SOPA and PIPA are not what you think

by Chris S
Recently, technology has progressed in a way that the law has not been able to keep up with it. Specifically, the internet has raised a lot of issues regarding problems such as piracy. The Stop Online Piracy Act (SOPA) and the Protect IP Act are two bills that politicians are attempting to pass in congress to attempt to prevent online piracy. The problem is, these bills are more than just attempting to prevent online piracy, and instead threaten websites that feature user-generated content. Many websites would be effected negatively such as facebook.com and youtube.com. One company campaigning to make a stand is Riot Games, who are currently producers of League of Legends, a free online game. The act would affect the game in several ways, one, Streaming of online content would not be allowed and the game thrives on users logging in and streaming data in order to play the game. Second, the websites such as youtube would be at risk of shutting down because they stream content from games such as League of Legends and as well as others. Third, features such as online forums and chat services would be inhibited. Finally, these two acts raise issues regarding free speech and more importantly threaten our basic rights regarding the internet. Any violations would result in hefty fines for companies as well as the individuals breaking them.

These two acts are nice in theory, but in order to prevent online piracy other measures will need to be taken. I feel that attempting to prevent online piracy might be a waste of time, similar to the war on drugs. The DEA has been attempting to win the war on drugs for quite some time now and many can argue that they fighting a war that can’t be won. I feel that the issue with online piracy is the same and that individuals worldwide will find ways to pirate media online and distributed illegally. I feel that our technological rights need to protected and any restrictions placed on it are steps towards totalitarianism. I hope that these two acts do not pass because I would hate to see our rights restricted when it comes to the last place where people can actually express themselves freely.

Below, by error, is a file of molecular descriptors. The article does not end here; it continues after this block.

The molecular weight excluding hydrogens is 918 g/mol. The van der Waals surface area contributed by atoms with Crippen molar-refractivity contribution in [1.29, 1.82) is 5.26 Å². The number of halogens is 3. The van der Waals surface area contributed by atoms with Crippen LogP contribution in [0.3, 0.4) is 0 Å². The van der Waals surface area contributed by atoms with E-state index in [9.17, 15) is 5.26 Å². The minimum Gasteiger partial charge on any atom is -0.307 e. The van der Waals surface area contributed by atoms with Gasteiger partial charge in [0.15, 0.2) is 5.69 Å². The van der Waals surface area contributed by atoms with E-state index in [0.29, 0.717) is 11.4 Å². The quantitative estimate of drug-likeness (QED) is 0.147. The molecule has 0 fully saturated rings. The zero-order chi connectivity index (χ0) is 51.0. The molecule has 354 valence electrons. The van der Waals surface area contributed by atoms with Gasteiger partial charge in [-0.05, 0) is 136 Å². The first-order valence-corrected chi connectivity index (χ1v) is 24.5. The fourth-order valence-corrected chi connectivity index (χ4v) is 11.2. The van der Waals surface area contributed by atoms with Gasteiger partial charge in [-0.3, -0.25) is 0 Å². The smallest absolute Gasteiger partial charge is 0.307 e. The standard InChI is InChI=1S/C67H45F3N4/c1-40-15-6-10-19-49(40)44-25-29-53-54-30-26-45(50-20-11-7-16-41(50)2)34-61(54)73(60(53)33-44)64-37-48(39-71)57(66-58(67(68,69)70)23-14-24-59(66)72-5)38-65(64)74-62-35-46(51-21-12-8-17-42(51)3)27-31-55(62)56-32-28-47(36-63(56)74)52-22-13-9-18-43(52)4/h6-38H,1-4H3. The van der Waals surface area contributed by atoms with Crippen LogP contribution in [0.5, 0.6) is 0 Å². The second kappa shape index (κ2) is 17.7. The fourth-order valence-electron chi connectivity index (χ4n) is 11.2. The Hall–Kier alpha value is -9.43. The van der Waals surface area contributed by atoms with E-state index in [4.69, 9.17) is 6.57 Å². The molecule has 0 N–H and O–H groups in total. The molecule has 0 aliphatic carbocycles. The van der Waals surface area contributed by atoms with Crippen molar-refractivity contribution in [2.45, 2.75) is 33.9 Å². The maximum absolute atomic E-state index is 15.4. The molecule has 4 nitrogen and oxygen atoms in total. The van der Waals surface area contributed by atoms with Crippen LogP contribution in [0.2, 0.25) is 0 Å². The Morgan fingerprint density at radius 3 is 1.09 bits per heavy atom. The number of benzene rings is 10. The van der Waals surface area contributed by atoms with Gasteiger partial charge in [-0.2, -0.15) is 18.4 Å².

Source:

http://na.leagueoflegends.com/board/showthread.php?t=1696462

6 thoughts on “SOPA and PIPA are not what you think”

  1. I totally agree with you! I think other ways to prevent online piracy must be sought. These two bills seem more to prevent users to generate online content. It will put many of us in a position where we can only accept what is up on the web ready to purchase. It seems like a restraint on speech wants to be imposed by inhibiting online forums and chat services. I hope the congress does not pass these bills.

  2. Same with StarCraft 2. Many professional player make a living from streaming but may not be able to do so if this bill passes. GoDaddy was also a supporter until there were boycotts of them, but I would still stay away. Their attitude towards customers was disgusting. So many things are backwards in this country.

  3. Definitely a big topic right now all over the internet. Many sites are already planning a blackout on the 18th in protest of this. I really think they need to find another way to accomplish their goal because what they’re doing will hurt a lot more people than they think.

  4. I can see the why some people would want SOPA and PIPA to pass, but both of these bills are in a way defeats the purpose of Web 2.0 of the users create the contents. Without the users to upload the online contents, the web would not be as useful as it is today.

  5. The idea of SOPA and PIPA was created with all good intentions but there is no need to stop user generated information. All we would be left with is company resources which usually ask for some type of compensation in order to give you the complete information. It just does not seen fair to the common person, we have come so far only to go backwards with these types of bills.

  6. Although I may be mistaken, I believe that companies or law makers might have a misconception about the alarming amount of piracy taking place. A growth in “pirates” may be attributed to a growth in users of the internet, and the amount of content pirated may be attributed to the growth in internet speed. Simply saying, as the internet grows, only a percentage of the additional users will resort to pirating. Because only a percentage of the new internet users result to pirating, direct content delivery companies such as Hulu, Amazon, and Steam have been able to profit and grow as piracy continues to happen. Then again I could be wrong because I don’t have any proof. Just a thought, I guess.

Comments are closed.